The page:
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Raptors vs. Sixers Series Betting Preview: Toronto Is Undervalued

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Photo credit: Bill Streicher-USA TODAY Sports. Pictured: Kawhi Leonard and Jimmy Butler

No. 2 Toronto Raptors vs. No. 3 Philadelphia 76ers

Series Odds: Raptors -260 | 76ers +210

Both the Raptors and 76ers dropped Game 1s in the first round but then rattled off four straight dominating wins.

See below for the series schedule, advanced metrics breakdown and expert analysis from Matt Moore on how he’s betting this series.

Raptors vs. 76ers Schedule

Game 1: Saturday, April 27 at 7:30 p.m. ET | Raptors -6.5, O/U: 222
Game 2: Monday, April 29
Game 3: Thursday, May 2
Game 4: Sunday, May 5
Game 5: Tuesday, May 7
Game 6: Thursday, May 9
Game 7: Sunday, May 12

Advanced Metrics Breakdown

Offensive Balance Is an Edge for Toronto

First, the Raptors want this to be a defensive series, while the Sixers want it to be an offensive series, which is a weird switch of identities. The Sixers after the All-Star break were 16th in Defensive Rating, giving up over 110 points per 100 possessions. The Raptors were third at 105.6. The Sixers gave up a 105.7 rating to the Nets, while the Raptors held Orlando to 95.8.

The Raptors have been a better defensive team, and they have a much better set of defensive matchups within this series. The Raptors can guard Jimmy Butler with Kawhi Leonard to cut off the head of the snake or with Kyle Lowry to give him a tough, physical matchup. They can guard J.J. Redick with Danny Green, who tracks through screens as well as anyone, or they can move Green to Butler for stints.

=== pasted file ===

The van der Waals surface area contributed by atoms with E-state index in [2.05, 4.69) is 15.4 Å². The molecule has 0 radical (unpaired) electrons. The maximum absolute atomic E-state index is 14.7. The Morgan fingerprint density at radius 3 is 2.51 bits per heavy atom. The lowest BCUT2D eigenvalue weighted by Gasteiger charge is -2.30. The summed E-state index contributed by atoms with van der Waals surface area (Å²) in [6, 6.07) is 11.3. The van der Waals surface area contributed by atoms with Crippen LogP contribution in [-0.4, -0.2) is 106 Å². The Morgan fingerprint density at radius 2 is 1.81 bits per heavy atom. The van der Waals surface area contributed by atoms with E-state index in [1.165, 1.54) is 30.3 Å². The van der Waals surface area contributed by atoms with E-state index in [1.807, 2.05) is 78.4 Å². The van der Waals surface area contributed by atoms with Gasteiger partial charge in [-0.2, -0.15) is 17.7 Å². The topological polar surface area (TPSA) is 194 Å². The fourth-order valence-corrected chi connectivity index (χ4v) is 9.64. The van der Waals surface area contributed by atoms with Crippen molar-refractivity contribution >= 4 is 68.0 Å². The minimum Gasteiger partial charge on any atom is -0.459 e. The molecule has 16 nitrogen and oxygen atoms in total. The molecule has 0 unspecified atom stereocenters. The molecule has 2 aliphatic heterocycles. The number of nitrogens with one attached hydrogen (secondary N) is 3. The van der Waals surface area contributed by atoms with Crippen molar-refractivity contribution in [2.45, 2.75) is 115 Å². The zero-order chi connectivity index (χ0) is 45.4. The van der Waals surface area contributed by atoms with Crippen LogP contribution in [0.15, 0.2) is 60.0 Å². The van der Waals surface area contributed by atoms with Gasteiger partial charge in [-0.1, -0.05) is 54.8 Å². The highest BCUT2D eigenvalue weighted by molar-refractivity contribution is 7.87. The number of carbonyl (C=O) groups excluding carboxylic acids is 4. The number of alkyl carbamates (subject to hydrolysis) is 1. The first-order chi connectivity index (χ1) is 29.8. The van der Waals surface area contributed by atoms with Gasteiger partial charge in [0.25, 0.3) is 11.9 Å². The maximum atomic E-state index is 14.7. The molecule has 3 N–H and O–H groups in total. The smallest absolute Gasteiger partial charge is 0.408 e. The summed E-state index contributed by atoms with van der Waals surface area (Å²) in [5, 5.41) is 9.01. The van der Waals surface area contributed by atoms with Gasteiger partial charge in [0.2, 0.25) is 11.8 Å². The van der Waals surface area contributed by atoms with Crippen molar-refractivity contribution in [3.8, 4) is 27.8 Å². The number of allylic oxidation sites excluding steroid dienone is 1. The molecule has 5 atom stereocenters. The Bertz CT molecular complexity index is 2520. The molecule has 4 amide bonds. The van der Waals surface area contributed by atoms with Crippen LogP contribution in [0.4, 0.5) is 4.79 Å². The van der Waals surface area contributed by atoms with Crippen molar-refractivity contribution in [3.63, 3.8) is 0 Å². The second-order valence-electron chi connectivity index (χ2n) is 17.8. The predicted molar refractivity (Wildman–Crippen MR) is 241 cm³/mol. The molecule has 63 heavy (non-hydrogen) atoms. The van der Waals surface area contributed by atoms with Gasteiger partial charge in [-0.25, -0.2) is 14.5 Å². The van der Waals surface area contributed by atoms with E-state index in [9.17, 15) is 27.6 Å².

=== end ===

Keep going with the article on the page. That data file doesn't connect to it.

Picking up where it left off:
Toronto can also use Leonard as a free safety, playing off Ben Simmons with the ability to recover if necessary. His athleticism takes away the cost of leaving Simmons.

The Raptors can put Pascal Siakam, Green or Leonard on Harris, and one of the others on Simmons. That just leaves the 1-on-1 matchup of Joel Embiid vs. Marc Gasol. If Gasol gets in foul trouble or gets in general trouble vs. Embiid, the Raptors can counter with Serge Ibaka or Siakam. If Embiid gets going, it will be difficult, but their doubles will be much better than those of the Nets.

The Sixers, meanwhile… yeesh. OK, first off, replace Joe Harris, who struggled in his first playoff appearance, with Danny Green, who Redick will have to chase around screens.

Here, Embiid is able to clean up the mess, but Green is also probably either pulling up for a short-range jumper or making a pass to a cutter here:

Then you have Gasol’s ability to stretch Embiid out. Embiid likes to stay next to the rim to contest. The Nets had no one to viably stretch the floor in five-out settings who could also guard Embiid in the post. Gasol can guard Embiid in the post, and he can do this if Embiid sinks:

Then there’s the Tobias Harris issue. Who do you put him on? Lowry, and hope he runs pick-and-roll for the stretch? Siakam, who will dunk on him? Green, and have him get lost constantly on screens, forcing broken rotations? Or Leonard, who they could let go for 40 each game and try and stop everyone else?

It’s brutal. There’s no good place to hide Harris.

You can capably put Simmons on Siakam, which would carry Philadelphia a long way defensively. Butler can hang with Leonard and make him work, which is all you’re looking for. If you limit Siakam and Leonard, you live with everything else the Raptors throw at you.

But the Raptors are smart enough to hunt down the matchups they want. If Redick is on Lowry, Leonard will run pick-and-roll with Lowry and his squat, brick body as the screener, and force Redick onto him. If you blitz him, Lowry, a point guard with range, is open and you’re now 4-on-3.

If Embiid wins his matchup, it tilts things. But one last note…